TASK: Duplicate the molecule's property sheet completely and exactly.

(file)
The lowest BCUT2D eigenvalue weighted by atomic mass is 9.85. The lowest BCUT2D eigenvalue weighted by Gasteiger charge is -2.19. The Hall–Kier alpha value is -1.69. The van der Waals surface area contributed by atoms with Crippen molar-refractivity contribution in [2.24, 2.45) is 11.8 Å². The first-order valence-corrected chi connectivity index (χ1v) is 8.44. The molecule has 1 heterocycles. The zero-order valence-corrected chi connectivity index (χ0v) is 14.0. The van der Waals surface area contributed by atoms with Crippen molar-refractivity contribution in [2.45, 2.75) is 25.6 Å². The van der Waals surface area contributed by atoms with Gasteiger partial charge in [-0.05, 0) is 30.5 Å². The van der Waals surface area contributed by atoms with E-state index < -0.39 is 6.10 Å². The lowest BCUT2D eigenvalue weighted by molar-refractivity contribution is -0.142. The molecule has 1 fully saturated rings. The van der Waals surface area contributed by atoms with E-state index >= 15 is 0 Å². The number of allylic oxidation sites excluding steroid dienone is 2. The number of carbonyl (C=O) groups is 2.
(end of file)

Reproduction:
The lowest BCUT2D eigenvalue weighted by atomic mass is 9.85. The lowest BCUT2D eigenvalue weighted by Gasteiger charge is -2.19. The Hall–Kier alpha value is -1.69. The van der Waals surface area contributed by atoms with Crippen molar-refractivity contribution in [2.24, 2.45) is 11.8 Å². The first-order valence-corrected chi connectivity index (χ1v) is 8.44. The molecule has 1 heterocycles. The zero-order valence-corrected chi connectivity index (χ0v) is 14.0. The van der Waals surface area contributed by atoms with Crippen molar-refractivity contribution in [2.45, 2.75) is 25.6 Å². The van der Waals surface area contributed by atoms with Gasteiger partial charge in [-0.05, 0) is 30.5 Å². The van der Waals surface area contributed by atoms with E-state index < -0.39 is 6.10 Å². The lowest BCUT2D eigenvalue weighted by molar-refractivity contribution is -0.142. The molecule has 1 fully saturated rings. The van der Waals surface area contributed by atoms with E-state index >= 15 is 0 Å². The number of allylic oxidation sites excluding steroid dienone is 2. The number of carbonyl (C=O) groups is 2.